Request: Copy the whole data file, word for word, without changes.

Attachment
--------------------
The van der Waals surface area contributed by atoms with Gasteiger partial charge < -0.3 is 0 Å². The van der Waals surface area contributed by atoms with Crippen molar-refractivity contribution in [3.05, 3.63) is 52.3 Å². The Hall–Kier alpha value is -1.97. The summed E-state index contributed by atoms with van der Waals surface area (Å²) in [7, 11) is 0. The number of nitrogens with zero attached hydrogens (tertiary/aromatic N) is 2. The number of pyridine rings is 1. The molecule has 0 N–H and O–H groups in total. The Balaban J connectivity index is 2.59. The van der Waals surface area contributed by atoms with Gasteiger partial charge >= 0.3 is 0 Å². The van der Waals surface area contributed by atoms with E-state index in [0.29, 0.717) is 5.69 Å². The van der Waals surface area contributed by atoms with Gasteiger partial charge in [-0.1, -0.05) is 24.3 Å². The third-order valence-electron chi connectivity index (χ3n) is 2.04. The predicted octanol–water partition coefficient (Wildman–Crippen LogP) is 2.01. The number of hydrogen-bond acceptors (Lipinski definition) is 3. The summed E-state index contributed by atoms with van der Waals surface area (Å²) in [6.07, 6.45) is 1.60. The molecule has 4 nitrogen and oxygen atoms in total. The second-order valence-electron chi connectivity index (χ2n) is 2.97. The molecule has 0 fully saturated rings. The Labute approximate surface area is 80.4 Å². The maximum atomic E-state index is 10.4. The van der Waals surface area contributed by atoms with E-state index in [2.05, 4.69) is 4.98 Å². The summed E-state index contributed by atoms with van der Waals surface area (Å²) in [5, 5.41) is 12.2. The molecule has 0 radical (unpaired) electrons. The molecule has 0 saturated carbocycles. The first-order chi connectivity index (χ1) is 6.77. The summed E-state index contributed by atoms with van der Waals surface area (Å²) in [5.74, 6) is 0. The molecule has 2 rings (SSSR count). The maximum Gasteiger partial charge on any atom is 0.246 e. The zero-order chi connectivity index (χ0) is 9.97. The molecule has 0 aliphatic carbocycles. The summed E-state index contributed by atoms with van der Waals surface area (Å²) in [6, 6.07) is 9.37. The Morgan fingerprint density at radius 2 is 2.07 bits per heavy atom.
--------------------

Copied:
The van der Waals surface area contributed by atoms with Gasteiger partial charge < -0.3 is 0 Å². The van der Waals surface area contributed by atoms with Crippen molar-refractivity contribution in [3.05, 3.63) is 52.3 Å². The Hall–Kier alpha value is -1.97. The summed E-state index contributed by atoms with van der Waals surface area (Å²) in [7, 11) is 0. The number of nitrogens with zero attached hydrogens (tertiary/aromatic N) is 2. The number of pyridine rings is 1. The molecule has 0 N–H and O–H groups in total. The Balaban J connectivity index is 2.59. The van der Waals surface area contributed by atoms with Gasteiger partial charge >= 0.3 is 0 Å². The van der Waals surface area contributed by atoms with E-state index in [0.29, 0.717) is 5.69 Å². The van der Waals surface area contributed by atoms with Gasteiger partial charge in [-0.1, -0.05) is 24.3 Å². The third-order valence-electron chi connectivity index (χ3n) is 2.04. The predicted octanol–water partition coefficient (Wildman–Crippen LogP) is 2.01. The number of hydrogen-bond acceptors (Lipinski definition) is 3. The summed E-state index contributed by atoms with van der Waals surface area (Å²) in [6.07, 6.45) is 1.60. The molecule has 4 nitrogen and oxygen atoms in total. The second-order valence-electron chi connectivity index (χ2n) is 2.97. The molecule has 0 fully saturated rings. The Labute approximate surface area is 80.4 Å². The maximum atomic E-state index is 10.4. The van der Waals surface area contributed by atoms with E-state index in [2.05, 4.69) is 4.98 Å². The summed E-state index contributed by atoms with van der Waals surface area (Å²) in [5, 5.41) is 12.2. The molecule has 0 radical (unpaired) electrons. The molecule has 0 saturated carbocycles. The first-order chi connectivity index (χ1) is 6.77. The summed E-state index contributed by atoms with van der Waals surface area (Å²) in [5.74, 6) is 0. The molecule has 2 rings (SSSR count). The maximum Gasteiger partial charge on any atom is 0.246 e. The zero-order chi connectivity index (χ0) is 9.97. The molecule has 0 aliphatic carbocycles. The summed E-state index contributed by atoms with van der Waals surface area (Å²) in [6, 6.07) is 9.37. The Morgan fingerprint density at radius 2 is 2.07 bits per heavy atom.